MILAN, May 12 (Reuters) - BARI, Italy, May 12 (Reuters) - G7 economic leaders will use the same language on trade, currencies and monetary policy at the end of their meeting in Italy on Saturday as the larger Group of 20 did in March at a meeting in Germany, an Italian G7 official said.
Speaking on Friday on the sidelines of the gathering of finance ministers and central bank governors in Bari, the official said there was a consensus not to veer from the message delivered by the G20 in Baden Baden two months ago.
At that meeting, ministers dropped their traditional pledge to keep global free trade open, bowing to an increasingly protectionist United States, and said only that they were “working to strengthen the contribution of trade to our economies.”
The decision to use the same wording in Bari suggests the United States’ partners have made little progress in convincing President Donald Trump to commit to a multilateral approach to trade that he has threatened to abandon.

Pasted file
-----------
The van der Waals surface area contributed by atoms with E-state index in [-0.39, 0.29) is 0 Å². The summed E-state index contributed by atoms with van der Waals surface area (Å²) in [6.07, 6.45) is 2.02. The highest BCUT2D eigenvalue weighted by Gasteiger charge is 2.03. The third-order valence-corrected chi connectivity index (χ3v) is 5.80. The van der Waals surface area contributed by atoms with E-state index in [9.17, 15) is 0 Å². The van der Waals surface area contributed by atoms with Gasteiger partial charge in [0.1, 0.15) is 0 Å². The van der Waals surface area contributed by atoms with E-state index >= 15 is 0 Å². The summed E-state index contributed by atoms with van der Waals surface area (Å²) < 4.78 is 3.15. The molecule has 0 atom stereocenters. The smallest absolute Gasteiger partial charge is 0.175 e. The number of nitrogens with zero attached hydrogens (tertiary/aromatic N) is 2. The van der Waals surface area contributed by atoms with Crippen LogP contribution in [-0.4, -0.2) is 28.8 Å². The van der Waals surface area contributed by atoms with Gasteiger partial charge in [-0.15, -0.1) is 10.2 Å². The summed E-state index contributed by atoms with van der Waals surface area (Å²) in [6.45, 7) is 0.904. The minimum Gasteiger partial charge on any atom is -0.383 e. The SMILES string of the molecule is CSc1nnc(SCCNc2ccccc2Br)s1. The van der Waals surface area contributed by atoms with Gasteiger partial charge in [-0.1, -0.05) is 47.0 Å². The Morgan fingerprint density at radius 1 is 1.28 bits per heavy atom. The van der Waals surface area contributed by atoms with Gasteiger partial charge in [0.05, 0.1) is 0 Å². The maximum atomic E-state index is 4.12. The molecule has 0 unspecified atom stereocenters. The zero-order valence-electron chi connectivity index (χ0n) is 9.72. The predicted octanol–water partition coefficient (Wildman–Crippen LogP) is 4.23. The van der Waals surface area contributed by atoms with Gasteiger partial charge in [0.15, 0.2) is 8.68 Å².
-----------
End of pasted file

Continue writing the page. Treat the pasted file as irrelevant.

Trump has already pulled out of the Trans-Pacific Partnership (TPP) and wants to re-negotiate the North American Free Trade Agreement (NAFTA).
The official, who asked not to be named or quoted directly, helped prepare the agenda for the Bari meeting.
She said at a briefing in Rome on Monday that trade would not be on the official agenda but did not say then whether it would feature in the final statement.
The section on foreign exchange policy used by the G20 in its closing statement in Baden Baden read as follows:
“We reiterate that excess volatility and disorderly movements in exchange rates can have adverse implications for economic and financial stability. We will consult closely on exchange markets. We reaffirm our previous exchange rate commitments, including that we will refrain from competitive devaluations and we will not target our exchange rates for competitive purposes.”
Asked if the G7 in Bari was likely to discuss climate change, another area in which Trump’s approach has caused concern among the United States’ partners, the official said the issue was not among the meeting’s objectives or priorities. (Reporting by Silvia Aloisi)